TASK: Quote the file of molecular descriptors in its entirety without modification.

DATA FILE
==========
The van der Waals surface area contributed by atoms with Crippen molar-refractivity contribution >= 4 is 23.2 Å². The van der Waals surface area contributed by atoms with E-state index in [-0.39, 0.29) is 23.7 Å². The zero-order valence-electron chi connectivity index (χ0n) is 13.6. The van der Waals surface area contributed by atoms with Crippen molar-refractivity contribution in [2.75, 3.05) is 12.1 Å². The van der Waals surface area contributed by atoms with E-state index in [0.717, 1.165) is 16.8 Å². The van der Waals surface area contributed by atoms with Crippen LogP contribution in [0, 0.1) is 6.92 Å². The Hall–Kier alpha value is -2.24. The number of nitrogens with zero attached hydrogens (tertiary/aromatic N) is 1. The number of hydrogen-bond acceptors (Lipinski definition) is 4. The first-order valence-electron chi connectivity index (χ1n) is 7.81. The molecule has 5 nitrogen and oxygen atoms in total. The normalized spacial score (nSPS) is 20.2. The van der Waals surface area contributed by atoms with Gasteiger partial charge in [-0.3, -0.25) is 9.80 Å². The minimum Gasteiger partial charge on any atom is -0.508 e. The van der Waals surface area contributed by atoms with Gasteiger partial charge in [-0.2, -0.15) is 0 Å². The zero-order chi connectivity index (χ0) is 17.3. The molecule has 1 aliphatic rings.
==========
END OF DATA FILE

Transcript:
The van der Waals surface area contributed by atoms with Crippen molar-refractivity contribution >= 4 is 23.2 Å². The van der Waals surface area contributed by atoms with E-state index in [-0.39, 0.29) is 23.7 Å². The zero-order valence-electron chi connectivity index (χ0n) is 13.6. The van der Waals surface area contributed by atoms with Crippen molar-refractivity contribution in [2.75, 3.05) is 12.1 Å². The van der Waals surface area contributed by atoms with E-state index in [0.717, 1.165) is 16.8 Å². The van der Waals surface area contributed by atoms with Crippen LogP contribution in [0, 0.1) is 6.92 Å². The Hall–Kier alpha value is -2.24. The number of nitrogens with zero attached hydrogens (tertiary/aromatic N) is 1. The number of hydrogen-bond acceptors (Lipinski definition) is 4. The first-order valence-electron chi connectivity index (χ1n) is 7.81. The molecule has 5 nitrogen and oxygen atoms in total. The normalized spacial score (nSPS) is 20.2. The van der Waals surface area contributed by atoms with Gasteiger partial charge in [-0.3, -0.25) is 9.80 Å². The minimum Gasteiger partial charge on any atom is -0.508 e. The van der Waals surface area contributed by atoms with Gasteiger partial charge in [-0.2, -0.15) is 0 Å². The zero-order chi connectivity index (χ0) is 17.3. The molecule has 1 aliphatic rings.